Christmas is a wonderful time for seeing friends and family, sharing Christmas cheer and exchanging gifts. However, without being too depressing, Christmas is generally a time of reflection for a lot of us, as the end of the year beckons and inevitably, before we are bombarded with “New Year, New Start” messages, we look back, generally on all the failures, short comings and different things we wish to change in the weeks ahead.

Christmas is a difficult time for a lot of us as, aside from the reflection element, we are also exhausted with depictions of large, pleasant family gatherings, laced with messages of togetherness, abundance and happy endings. While these depictions are nice to look at, for the majority of us they are ultimately untrue. These depictions create strain on the majority of us, especially those who have little children at Christmas, as expectations are placed on people that are unrealistic or unattainable, for one reason or another. For this reason, it’s important to encourage children to exercise gratitude which is a fantastic addition to anyone’s daily practice.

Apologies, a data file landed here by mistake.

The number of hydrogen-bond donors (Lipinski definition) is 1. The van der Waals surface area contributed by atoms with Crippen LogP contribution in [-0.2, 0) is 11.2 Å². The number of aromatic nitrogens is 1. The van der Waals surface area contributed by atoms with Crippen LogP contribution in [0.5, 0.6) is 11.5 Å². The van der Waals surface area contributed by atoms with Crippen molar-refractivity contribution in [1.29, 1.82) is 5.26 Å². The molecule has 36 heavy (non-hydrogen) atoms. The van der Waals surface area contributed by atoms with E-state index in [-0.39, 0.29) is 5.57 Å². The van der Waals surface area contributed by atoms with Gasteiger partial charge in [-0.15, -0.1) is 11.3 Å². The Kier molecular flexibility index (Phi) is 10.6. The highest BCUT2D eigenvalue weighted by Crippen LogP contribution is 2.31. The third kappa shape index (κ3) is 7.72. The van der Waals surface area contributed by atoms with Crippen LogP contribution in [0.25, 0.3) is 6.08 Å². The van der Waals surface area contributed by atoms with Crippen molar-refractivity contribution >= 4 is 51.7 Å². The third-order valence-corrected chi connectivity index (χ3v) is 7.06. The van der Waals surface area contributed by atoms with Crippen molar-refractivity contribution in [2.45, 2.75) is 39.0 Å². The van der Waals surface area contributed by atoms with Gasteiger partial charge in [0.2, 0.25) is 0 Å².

With children, introducing the concept of gratitude can be a little bit tricky.  Children, being egocentric little beings, do not always understand things that do not directly affect them, as we usually measure what to be grateful for by comparing ourselves to someone we perceive as having less than us. Gratitude is more than just saying “please” and “thank you” for things we receive, it is a genuine appreciation for all that we have. One fantastic way to introduce the concept and the context of this kind of gratitude would be to show this video at Christmas, with words from Benedictine monk Brother David Steindl-Rast - it’s a wonderfully compelling visual appreciation.